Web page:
4.1 Universal Scaling Law for Gas Transfer Velocities across Complex Interfaces

Tuesday, 14 January 2020: 8:30 AM
203 (Boston Convention and Exhibition Center)
Gabriel G. Katul, Duke Univ., Durham, NC; and H. Liu and C. Manes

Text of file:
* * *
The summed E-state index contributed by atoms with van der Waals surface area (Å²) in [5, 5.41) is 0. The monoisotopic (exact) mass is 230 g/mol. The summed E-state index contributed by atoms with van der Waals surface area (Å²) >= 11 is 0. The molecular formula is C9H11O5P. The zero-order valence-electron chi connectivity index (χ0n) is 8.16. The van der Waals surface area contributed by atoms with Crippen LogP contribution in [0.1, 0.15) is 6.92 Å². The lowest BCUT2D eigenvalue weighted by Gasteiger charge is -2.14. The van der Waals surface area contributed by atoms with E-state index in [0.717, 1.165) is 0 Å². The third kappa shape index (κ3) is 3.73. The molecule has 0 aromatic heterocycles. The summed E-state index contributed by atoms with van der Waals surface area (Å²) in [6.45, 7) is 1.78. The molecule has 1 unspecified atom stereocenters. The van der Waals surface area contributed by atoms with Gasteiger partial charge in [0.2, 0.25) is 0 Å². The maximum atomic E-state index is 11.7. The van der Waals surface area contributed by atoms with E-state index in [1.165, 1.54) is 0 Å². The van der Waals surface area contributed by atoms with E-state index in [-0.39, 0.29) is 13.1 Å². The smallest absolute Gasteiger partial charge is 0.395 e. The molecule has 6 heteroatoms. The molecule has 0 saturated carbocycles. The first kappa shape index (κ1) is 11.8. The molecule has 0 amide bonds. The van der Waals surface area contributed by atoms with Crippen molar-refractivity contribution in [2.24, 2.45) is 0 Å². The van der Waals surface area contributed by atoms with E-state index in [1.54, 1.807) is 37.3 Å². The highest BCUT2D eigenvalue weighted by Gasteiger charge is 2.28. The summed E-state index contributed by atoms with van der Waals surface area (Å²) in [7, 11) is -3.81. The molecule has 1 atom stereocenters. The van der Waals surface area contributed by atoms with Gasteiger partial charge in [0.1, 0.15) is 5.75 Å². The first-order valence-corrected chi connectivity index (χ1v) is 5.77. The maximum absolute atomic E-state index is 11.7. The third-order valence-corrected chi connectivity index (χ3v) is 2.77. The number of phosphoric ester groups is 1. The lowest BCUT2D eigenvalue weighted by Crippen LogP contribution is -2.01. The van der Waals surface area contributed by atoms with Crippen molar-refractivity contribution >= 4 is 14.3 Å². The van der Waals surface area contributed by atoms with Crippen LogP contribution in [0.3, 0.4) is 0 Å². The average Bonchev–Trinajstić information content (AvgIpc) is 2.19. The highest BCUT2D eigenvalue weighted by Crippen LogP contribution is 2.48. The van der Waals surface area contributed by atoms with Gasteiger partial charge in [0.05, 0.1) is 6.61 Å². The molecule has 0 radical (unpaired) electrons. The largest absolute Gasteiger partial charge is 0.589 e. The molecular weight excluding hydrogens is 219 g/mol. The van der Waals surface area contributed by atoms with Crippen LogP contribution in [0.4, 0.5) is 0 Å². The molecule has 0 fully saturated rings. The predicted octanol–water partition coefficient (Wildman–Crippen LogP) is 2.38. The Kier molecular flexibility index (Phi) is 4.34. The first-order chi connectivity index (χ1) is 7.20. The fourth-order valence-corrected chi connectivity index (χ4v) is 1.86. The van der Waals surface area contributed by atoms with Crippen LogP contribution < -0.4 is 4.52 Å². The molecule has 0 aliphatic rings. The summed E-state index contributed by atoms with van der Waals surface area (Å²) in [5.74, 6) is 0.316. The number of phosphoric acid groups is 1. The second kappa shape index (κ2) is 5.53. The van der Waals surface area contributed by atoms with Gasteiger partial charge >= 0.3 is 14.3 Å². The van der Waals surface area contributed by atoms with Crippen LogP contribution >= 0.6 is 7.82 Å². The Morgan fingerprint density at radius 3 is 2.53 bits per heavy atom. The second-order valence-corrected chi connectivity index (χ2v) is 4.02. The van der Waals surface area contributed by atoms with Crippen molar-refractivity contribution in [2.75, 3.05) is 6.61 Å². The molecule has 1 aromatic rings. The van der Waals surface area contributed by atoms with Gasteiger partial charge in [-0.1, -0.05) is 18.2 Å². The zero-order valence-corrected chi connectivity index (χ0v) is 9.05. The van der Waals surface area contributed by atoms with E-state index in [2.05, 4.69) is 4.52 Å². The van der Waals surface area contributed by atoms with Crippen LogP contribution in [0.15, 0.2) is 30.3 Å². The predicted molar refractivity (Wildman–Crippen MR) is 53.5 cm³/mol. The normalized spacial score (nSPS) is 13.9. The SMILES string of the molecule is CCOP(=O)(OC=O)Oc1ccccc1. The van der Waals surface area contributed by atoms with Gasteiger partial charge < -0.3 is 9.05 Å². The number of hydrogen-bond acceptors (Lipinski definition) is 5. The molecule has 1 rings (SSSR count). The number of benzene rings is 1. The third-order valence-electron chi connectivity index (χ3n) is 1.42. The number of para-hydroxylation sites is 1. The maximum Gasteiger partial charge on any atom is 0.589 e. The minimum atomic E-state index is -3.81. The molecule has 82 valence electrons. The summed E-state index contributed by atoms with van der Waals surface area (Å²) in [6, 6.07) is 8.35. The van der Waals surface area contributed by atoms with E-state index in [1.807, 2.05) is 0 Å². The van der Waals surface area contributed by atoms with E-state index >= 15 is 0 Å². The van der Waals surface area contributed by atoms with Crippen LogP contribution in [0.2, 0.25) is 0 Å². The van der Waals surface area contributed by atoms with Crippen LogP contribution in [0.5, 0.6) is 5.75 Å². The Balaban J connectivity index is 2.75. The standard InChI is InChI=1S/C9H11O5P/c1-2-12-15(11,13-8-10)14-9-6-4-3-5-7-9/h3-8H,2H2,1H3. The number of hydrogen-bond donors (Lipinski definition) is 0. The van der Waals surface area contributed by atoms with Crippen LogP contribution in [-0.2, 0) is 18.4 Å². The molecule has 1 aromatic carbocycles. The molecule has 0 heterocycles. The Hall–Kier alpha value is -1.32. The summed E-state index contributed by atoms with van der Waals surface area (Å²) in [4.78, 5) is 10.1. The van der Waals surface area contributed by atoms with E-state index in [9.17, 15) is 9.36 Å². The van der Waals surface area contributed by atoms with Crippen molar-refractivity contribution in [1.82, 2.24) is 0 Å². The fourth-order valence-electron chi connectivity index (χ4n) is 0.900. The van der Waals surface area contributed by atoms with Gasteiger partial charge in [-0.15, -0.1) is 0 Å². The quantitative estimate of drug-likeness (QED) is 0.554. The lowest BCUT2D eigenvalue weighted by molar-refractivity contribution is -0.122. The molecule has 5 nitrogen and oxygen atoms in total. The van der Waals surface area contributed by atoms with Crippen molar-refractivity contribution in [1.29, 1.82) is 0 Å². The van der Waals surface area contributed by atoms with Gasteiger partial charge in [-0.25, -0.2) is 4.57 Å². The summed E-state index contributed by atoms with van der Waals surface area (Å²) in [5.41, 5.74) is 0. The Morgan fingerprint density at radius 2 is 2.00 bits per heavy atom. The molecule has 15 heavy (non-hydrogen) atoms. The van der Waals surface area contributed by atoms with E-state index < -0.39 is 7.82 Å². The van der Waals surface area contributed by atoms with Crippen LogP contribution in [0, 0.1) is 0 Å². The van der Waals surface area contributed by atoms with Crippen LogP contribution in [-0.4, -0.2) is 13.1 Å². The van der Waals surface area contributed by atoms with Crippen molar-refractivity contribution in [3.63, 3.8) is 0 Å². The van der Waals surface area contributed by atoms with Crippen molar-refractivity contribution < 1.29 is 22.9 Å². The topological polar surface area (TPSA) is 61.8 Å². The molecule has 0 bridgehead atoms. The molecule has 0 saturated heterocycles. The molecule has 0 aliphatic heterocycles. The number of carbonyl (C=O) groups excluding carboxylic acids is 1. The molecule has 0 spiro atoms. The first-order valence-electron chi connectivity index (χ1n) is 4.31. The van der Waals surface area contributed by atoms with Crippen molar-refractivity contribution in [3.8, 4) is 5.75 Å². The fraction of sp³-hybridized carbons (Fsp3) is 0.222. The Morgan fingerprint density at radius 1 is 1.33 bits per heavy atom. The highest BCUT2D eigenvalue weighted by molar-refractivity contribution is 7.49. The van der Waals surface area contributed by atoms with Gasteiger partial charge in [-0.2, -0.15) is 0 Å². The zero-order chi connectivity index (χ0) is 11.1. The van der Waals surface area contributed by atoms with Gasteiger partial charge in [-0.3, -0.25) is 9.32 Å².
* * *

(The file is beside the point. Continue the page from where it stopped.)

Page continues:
The significance of turbulent gas exchanges near interfaces (water or solid) on human health, ecosystem and climate-related processes is not in dispute. A massive degassing of CO2 that killed more than 1200 people in August of 1986 from Lake Nyos (Cameroon), the hotly debated total CO2 emissions from inland waters (now estimated around 2 Pg C per year), the rapid uptick in Nitrous Oxide emissions from wastewater treatment plants and farming are a small subset from numerous examples prominently featured in news reports and science plans alike. While the significance of such mass transport at water or rough-surface interfaces is not in dispute, the mechanisms describing its efficiency by turbulence remains multifaceted and subject to active research. There is now a renaissance in mass transfer studies across interfaces because of rapid advancements in (i) measurements (e.g. remote sensing using high resolution infrared cameras, fiber optic cables, stable isotopic techniques, routine eddy-covariance turbulent flux measurements), and (ii) simulations (e.g. Large Eddy Simulations and Direct Numerical Simulations). What is lagging (or perhaps even lacking) are theoretical (even phenomenological) developments describing the efficiency of this turbulent transport process. Instead of dealing with fluxes and concentration, it is preferable to deal with so-called gas transfer velocity (=k) when quantifying turbulent transport efficiency. This k is defined as the mass flux at the interface normalized by the concentration difference between the interface and the bulk flow away from the interface. Operational formulations for k, especially the waterside k widely used in climate models are based on mean air velocity (=U) at a reference height of 10 m above the water surface. Similar formulations are in use above rough solid surfaces as may be encountered in evaporation studies from bare soil surfaces when the water vapor source is not limiting the evaporation rate. The goal of this talk is to explicitly bring the spectrum of eddies into the description of k using micro-meteorological theories. In particular, two ideas regarding the structure of turbulence near a clear air-water interface are used to derive a waterside gas transfer velocity k for sparingly and slightly soluble gases (similar derivation can be adopted for gas transfer from rough surfaces). The first is that k is proportional to the turnover velocity described by the vertical velocity structure function Dww(r), where r is effective eddy size contributing to the interfacial transfer. The second is that the scalar exchange between the air-water interface and the waterside turbulence can be suitably described by a length scale r proportional to the so-called Batchelor scale (related to the Kolmogorov microscale via a molecular Schmidt number). Using an approximate solution to the von Kármán-Howarth equation predicting the shape of Dww(r) in the inertial and viscous regimes, prior expressions for k that encompass a large corpus of experiments are recovered. The approach covered here deviates from other theoretical approaches that are based on surface renewal theories, where the contact times between eddies and the interface and/or the fractional source area must be specified. The debate about the role of large eddies, especially at a lower Reynolds number R* formed from an integral length scale and root-mean squared velocity is also featured. The so-called 'chain saw model' where large eddies carry small eddies to the free surface is used to interpret their role. In this chain-saw model, turbulent exchange of scalars resembles a chain saw cutting through a wood section. The small teeth on the chain saw (i.e. eddies of size r commensurate to the Batchelor scale) perform the actual cutting, the larger teeth (i.e. inertial scales) remove wood chips but do not participate in the actual cutting, and the overall rotational speed of the chain saw itself is dictated by external conditions such as the motor speed setting (i.e. large scale vorticity set by boundary conditions where the coherent vortical structures are eddy sizes commensurate to the integral scale of the flow). Provided the large scales do not interact and distort the micro-scales (to be expected at high R* as evidenced by a number of studies dealing with the so-called random sweeping decorrelation hypothesis, a micrometeorological theory dealing with the scaling laws of higher-order spectra), it is shown that the micro-eddy model result derived here and from surface renewal remains satisfactory (i.e. k proportional to the Kolmogorov velocity). The impact of thermal stratification and a formulation for k in the limit of free convection is also presented.
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